Evening has arrived and a tangerine-coloured sun sets behind the limestone arches of a 2,000-year-old Roman amphitheatre. Above, seagulls dance on a warm sea breeze—a peaceful contrast to the line of Roman gladiators marching into the arena. The armoured actors and their iron swords prepare to engage in hand-to-hand combat. However, my husband and I are looking for something a little more calming.
We stroll past the gladiator re-enactment toward the city’s Roman forum for a glass of chilled Malvasia wine, soft music and a chance to people-watch.
You might think I was somewhere in Italy. However, the evening I’ve described took place in a city called Pula, on Croatia’s Istrian Peninsula.
Before my husband Shawn and I travelled to Pula on a five-week trip, I’d read descriptions proclaiming Istria to be the “new Tuscany.” Indeed, Istria’s scenic interior—dotted with cypress trees and crimson poppies—does remind me of the alluring landscape outside Florence, where I’ve purchased peppery olive oil and opulent dessert wine and where I’ve enjoyed meals in locals’ homes. But Istria and Tuscany are pleasantly different.
Istria is more affordable, allowing us to live comfortably for about $1,700 a month. It’s also less densely populated than Tuscany. And it’s diverse. You can spend the morning exploring islands or relaxing at the beach and your evening dining on wild asparagus risotto in a hilltop town. You’re about 100 kilometres from Trieste and just a four-hour ferry ride from Venice across the Adriatic Sea (it’s about $100 for day-trip tickets, but ferries only run during the tourist season).
Along the coast, pine trees frame azure waters and pebbly beaches, while quiet coves lure snorkellers, kayakers and sailing enthusiasts. Rovinj is the most famous of Istria’s seaside towns, with its lemon, raspberry and ochre-coloured buildings packed tightly into the shape of a snail shell. I loved sipping a cup of bijela kava (Croatia’s version of a latte) in Rovinj while looking out at the sparkling Adriatic, before having a picnic of Istrian cheese and olives and watching the sailboats go by.
While Croatian is the official language, young Croatians often speak ﬂawless English and are enthusiastic to practice it with visitors. It’s not just the locals who are welcoming, either. Whether you’re in the city of Pula or in the smallest Istrian town, you’re bound to encounter expats from all walks of life who have carved out new lives here.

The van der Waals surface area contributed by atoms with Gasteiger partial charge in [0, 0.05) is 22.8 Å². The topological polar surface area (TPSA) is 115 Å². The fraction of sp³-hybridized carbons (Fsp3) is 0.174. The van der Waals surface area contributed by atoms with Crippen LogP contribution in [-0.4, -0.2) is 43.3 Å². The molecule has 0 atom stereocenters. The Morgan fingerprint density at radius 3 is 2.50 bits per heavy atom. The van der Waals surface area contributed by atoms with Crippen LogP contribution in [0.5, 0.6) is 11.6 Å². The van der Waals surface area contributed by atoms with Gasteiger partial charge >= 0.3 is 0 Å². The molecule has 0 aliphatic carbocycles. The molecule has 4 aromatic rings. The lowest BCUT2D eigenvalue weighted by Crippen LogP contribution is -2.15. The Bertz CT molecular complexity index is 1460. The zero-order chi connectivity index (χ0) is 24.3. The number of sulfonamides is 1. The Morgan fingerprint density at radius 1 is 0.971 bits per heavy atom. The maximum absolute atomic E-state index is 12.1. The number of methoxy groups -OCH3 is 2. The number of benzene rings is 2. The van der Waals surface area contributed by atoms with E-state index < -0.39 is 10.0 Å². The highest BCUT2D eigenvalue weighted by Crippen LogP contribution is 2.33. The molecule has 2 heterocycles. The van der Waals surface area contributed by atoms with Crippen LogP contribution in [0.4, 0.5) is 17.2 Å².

The region’s pleasant climate makes it possible to enjoy the outdoors all year. Coastal areas like Pula are classic Mediterranean, with maximum temperatures of 27 C in July and lows of 3 C in January. Inland areas with higher elevations see greater temperature differences. Fortunately, you can swim in the Adriatic Sea around Istria from May to October. Also, if you’re an outdoor enthusiast like me, plenty of hiking opportunities exist on the peninsula and cycling trails are easy to find.
Renting is straightforward and you’ll find good-value, long-term rentals across Istria. In seaside Rovinj, I saw a listing for a furnished, one-bedroom apartment, complete with a balcony, renting for $700 a month. To the east, in the medieval hilltop town of Labin, a furnished two-bedroom apartment with sea views rents for $630 a month. Expats tell me that rents of $460 to $775 a month are to be expected, depending upon an apartment’s size, condition and how much outdoor space it has.
If you’re looking to have a Tuscan lifestyle with a smaller price tag, Istria might make a good home base. Living in a picturesque hilltop town and conducting errands in Pula could prove to be a great combination. One thing is certain: Istria has a wealth of experiences awaiting adventurers looking to live internationally for the short or long term.